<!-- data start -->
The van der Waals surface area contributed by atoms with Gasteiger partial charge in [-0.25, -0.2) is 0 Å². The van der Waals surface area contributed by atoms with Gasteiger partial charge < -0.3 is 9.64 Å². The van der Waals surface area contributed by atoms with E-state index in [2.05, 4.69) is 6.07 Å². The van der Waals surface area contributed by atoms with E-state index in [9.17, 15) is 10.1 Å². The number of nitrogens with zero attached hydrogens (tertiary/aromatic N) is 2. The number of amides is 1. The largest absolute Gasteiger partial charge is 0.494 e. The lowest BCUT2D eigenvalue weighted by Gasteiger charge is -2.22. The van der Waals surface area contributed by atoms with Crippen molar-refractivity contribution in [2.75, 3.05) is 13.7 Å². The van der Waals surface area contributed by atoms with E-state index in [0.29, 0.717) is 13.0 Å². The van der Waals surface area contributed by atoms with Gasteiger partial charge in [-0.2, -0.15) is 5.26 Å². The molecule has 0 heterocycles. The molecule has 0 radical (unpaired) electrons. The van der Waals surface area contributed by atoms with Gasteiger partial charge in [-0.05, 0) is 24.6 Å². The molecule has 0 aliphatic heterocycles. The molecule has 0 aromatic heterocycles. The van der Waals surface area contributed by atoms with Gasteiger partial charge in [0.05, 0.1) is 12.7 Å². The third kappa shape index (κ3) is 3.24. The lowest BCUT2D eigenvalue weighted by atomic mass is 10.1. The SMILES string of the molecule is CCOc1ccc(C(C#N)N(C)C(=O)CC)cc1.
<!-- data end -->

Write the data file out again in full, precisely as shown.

The van der Waals surface area contributed by atoms with Gasteiger partial charge in [-0.25, -0.2) is 0 Å². The van der Waals surface area contributed by atoms with Gasteiger partial charge < -0.3 is 9.64 Å². The van der Waals surface area contributed by atoms with E-state index in [2.05, 4.69) is 6.07 Å². The van der Waals surface area contributed by atoms with E-state index in [9.17, 15) is 10.1 Å². The number of nitrogens with zero attached hydrogens (tertiary/aromatic N) is 2. The number of amides is 1. The largest absolute Gasteiger partial charge is 0.494 e. The lowest BCUT2D eigenvalue weighted by Gasteiger charge is -2.22. The van der Waals surface area contributed by atoms with Crippen molar-refractivity contribution in [2.75, 3.05) is 13.7 Å². The van der Waals surface area contributed by atoms with E-state index in [0.29, 0.717) is 13.0 Å². The van der Waals surface area contributed by atoms with Gasteiger partial charge in [-0.2, -0.15) is 5.26 Å². The molecule has 0 heterocycles. The molecule has 0 radical (unpaired) electrons. The van der Waals surface area contributed by atoms with Gasteiger partial charge in [-0.05, 0) is 24.6 Å². The molecule has 0 aliphatic heterocycles. The molecule has 0 aromatic heterocycles. The van der Waals surface area contributed by atoms with Gasteiger partial charge in [0.05, 0.1) is 12.7 Å². The third kappa shape index (κ3) is 3.24. The lowest BCUT2D eigenvalue weighted by atomic mass is 10.1. The SMILES string of the molecule is CCOc1ccc(C(C#N)N(C)C(=O)CC)cc1.